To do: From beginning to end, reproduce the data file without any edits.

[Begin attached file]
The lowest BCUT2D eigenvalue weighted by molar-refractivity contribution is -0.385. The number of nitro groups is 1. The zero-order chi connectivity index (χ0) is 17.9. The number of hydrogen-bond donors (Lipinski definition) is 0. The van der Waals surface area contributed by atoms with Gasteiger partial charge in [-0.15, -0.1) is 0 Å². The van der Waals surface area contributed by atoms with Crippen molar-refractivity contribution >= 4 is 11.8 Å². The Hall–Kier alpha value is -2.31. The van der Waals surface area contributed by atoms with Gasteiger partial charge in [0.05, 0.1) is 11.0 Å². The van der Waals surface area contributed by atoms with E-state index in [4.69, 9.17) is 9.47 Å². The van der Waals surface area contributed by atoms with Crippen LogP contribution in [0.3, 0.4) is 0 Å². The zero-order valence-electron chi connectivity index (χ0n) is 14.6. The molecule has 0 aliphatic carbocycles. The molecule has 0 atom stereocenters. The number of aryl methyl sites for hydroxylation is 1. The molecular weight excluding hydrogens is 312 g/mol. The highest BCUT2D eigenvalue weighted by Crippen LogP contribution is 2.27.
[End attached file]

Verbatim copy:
The lowest BCUT2D eigenvalue weighted by molar-refractivity contribution is -0.385. The number of nitro groups is 1. The zero-order chi connectivity index (χ0) is 17.9. The number of hydrogen-bond donors (Lipinski definition) is 0. The van der Waals surface area contributed by atoms with Gasteiger partial charge in [-0.15, -0.1) is 0 Å². The van der Waals surface area contributed by atoms with Crippen molar-refractivity contribution >= 4 is 11.8 Å². The Hall–Kier alpha value is -2.31. The van der Waals surface area contributed by atoms with Gasteiger partial charge in [0.05, 0.1) is 11.0 Å². The van der Waals surface area contributed by atoms with E-state index in [4.69, 9.17) is 9.47 Å². The van der Waals surface area contributed by atoms with Crippen LogP contribution in [0.3, 0.4) is 0 Å². The zero-order valence-electron chi connectivity index (χ0n) is 14.6. The molecule has 0 aliphatic carbocycles. The molecule has 0 atom stereocenters. The number of aryl methyl sites for hydroxylation is 1. The molecular weight excluding hydrogens is 312 g/mol. The highest BCUT2D eigenvalue weighted by Crippen LogP contribution is 2.27.